came down with a big jump the bridge compass had the unpleasant habit of turning upside down and jamming itself’. The first he knew any damage had been done to the hull was during the night when water in the oil fuel made it
impossible to burn.” (British Destroyers by Edgar J. March, Seeley Service & Co. 1966, at page 114) On HMS Hope the C.O. reported, “...a rapid hogging and sagging motion was visible when looking aft from the bridge, continuing for some
seconds and making a constant vibration in the steam pipes.” (British Destroyers by Edgar J. March, Seeley Service & Co. 1966, at page 114 ) There were concerns about their hull strength but the final conclusion was that the ships were
pushed too hard in extremely bad weather. However, hull stiffening was done to all the damaged ships, as well as the undamaged ones during their refits. From 1911 to 1913 the Acorn Class carried red funnel bands to distinguish one from the other.
After World War One began the Acorns served with the Grand Fleet until 1915 when they were sent to the Mediterranean. In August 1916 the Admiralty established a general policy of adding high angle anti-aircraft guns to the destroyers. For the H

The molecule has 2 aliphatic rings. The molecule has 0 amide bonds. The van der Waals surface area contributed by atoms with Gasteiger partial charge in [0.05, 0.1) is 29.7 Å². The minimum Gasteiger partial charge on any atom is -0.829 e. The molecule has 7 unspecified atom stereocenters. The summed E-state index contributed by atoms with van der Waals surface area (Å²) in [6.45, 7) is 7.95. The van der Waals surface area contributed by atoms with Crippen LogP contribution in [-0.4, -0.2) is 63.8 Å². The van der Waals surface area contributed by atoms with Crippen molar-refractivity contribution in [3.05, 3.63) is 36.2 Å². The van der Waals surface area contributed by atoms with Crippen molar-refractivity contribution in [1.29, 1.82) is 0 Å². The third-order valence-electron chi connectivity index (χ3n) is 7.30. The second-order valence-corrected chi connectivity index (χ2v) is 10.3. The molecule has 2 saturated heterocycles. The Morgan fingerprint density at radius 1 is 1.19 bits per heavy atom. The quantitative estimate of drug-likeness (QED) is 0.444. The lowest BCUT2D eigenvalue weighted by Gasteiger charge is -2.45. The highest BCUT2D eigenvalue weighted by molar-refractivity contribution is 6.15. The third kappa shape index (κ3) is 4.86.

Class and I Class, which were repeat Acorns, each ship would receive a Vickers 3 pdr HA gun. The Minstrel and Nemesis were loaned to Japan in September 1917 to escort Japanese convoys and were returned in 1919. In Japanese service they
were Sendan and Kanran. Three of the class were lost during the war. While still with the Grand Fleet the HMS Goldfinch ran aground in the fog on Sandy Island in the Orkney Islands during the night of February 18-19, 1915. The other twos
were sunk by U-boats in the Mediterranean, HMS Staunch was sunk off Gaza on November 11, 1917 and HMS Comet was sunk on August 6, 1918. The Acorns were the last British destroyers fitted with hand steering positions.